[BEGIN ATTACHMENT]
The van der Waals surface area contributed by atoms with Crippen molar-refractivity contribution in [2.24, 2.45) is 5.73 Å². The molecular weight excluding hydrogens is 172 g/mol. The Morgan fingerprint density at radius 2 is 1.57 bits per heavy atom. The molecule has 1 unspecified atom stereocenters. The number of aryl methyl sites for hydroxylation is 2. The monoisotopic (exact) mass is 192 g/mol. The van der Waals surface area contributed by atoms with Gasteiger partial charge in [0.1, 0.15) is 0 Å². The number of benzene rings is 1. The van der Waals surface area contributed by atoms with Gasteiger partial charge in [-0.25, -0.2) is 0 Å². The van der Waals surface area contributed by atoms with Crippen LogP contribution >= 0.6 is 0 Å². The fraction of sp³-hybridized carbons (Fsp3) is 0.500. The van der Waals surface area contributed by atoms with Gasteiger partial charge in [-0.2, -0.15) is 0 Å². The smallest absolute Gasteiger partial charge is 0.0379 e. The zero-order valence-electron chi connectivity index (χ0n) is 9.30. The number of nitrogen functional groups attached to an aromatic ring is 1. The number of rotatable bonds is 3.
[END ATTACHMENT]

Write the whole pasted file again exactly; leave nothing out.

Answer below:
The van der Waals surface area contributed by atoms with Crippen molar-refractivity contribution in [2.24, 2.45) is 5.73 Å². The molecular weight excluding hydrogens is 172 g/mol. The Morgan fingerprint density at radius 2 is 1.57 bits per heavy atom. The molecule has 1 unspecified atom stereocenters. The number of aryl methyl sites for hydroxylation is 2. The monoisotopic (exact) mass is 192 g/mol. The van der Waals surface area contributed by atoms with Gasteiger partial charge in [0.1, 0.15) is 0 Å². The number of benzene rings is 1. The van der Waals surface area contributed by atoms with Gasteiger partial charge in [-0.25, -0.2) is 0 Å². The van der Waals surface area contributed by atoms with Crippen LogP contribution >= 0.6 is 0 Å². The fraction of sp³-hybridized carbons (Fsp3) is 0.500. The van der Waals surface area contributed by atoms with Gasteiger partial charge in [-0.2, -0.15) is 0 Å². The smallest absolute Gasteiger partial charge is 0.0379 e. The zero-order valence-electron chi connectivity index (χ0n) is 9.30. The number of nitrogen functional groups attached to an aromatic ring is 1. The number of rotatable bonds is 3.